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April 1934


Arch NeurPsych. 1934;31(4):824-836. doi:10.1001/archneurpsyc.1934.02250040148011

Ratios ranging from 1 in 80 to 1 in 90 are given for the occurrence of twin births in the new-born population. In the United States1 for the years from 1920 to 1929, inclusive, the ratio was 1 in 87 and in Minnesota1 1 in 78. Muller,2 Orel3 and von Verschuer4 devised formulas for calculating the probability that given twins are identical when data can be obtained concerning certain unrelated physical characters of the twins and their siblings. Weinberg5 and Knibbs6 have differential methods for calculating the number of identical human twins. Table 1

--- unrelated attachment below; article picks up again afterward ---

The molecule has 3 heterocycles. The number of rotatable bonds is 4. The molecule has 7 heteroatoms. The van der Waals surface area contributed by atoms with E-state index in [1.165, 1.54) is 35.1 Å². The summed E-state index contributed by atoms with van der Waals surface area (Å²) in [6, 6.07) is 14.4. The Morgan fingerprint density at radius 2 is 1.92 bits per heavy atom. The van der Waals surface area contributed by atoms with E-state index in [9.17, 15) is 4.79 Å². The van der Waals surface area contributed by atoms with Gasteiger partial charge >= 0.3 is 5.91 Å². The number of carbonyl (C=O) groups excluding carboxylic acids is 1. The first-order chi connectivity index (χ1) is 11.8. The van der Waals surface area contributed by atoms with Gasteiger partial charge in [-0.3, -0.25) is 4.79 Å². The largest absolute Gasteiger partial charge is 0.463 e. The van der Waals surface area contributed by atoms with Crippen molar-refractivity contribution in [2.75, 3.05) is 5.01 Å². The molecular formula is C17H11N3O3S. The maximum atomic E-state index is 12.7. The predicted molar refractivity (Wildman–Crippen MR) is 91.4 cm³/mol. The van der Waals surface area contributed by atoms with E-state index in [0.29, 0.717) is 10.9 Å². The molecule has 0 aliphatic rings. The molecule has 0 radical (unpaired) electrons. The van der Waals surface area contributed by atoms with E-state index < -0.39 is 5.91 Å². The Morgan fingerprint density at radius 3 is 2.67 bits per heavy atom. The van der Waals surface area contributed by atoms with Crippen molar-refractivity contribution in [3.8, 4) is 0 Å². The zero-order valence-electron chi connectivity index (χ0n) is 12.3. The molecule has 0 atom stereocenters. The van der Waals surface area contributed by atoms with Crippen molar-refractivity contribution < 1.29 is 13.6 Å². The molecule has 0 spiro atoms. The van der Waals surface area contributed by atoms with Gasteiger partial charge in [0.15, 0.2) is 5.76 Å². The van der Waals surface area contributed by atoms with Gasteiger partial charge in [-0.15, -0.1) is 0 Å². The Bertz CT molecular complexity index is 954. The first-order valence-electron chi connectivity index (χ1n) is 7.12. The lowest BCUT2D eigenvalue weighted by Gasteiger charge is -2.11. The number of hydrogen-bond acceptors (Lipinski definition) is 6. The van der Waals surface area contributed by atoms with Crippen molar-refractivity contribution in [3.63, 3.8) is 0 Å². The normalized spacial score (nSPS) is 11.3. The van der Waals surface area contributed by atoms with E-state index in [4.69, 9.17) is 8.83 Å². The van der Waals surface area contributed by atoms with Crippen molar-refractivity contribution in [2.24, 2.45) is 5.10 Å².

is constructed from the statistics of the United States Bureau of Census 1 for the years 1920 to 1929, inclusive. The figures include white and colored twins, both twins living, one twin living and both twins stillborn.

Monozygotism is commonly predicated on the same chorion, a single placenta and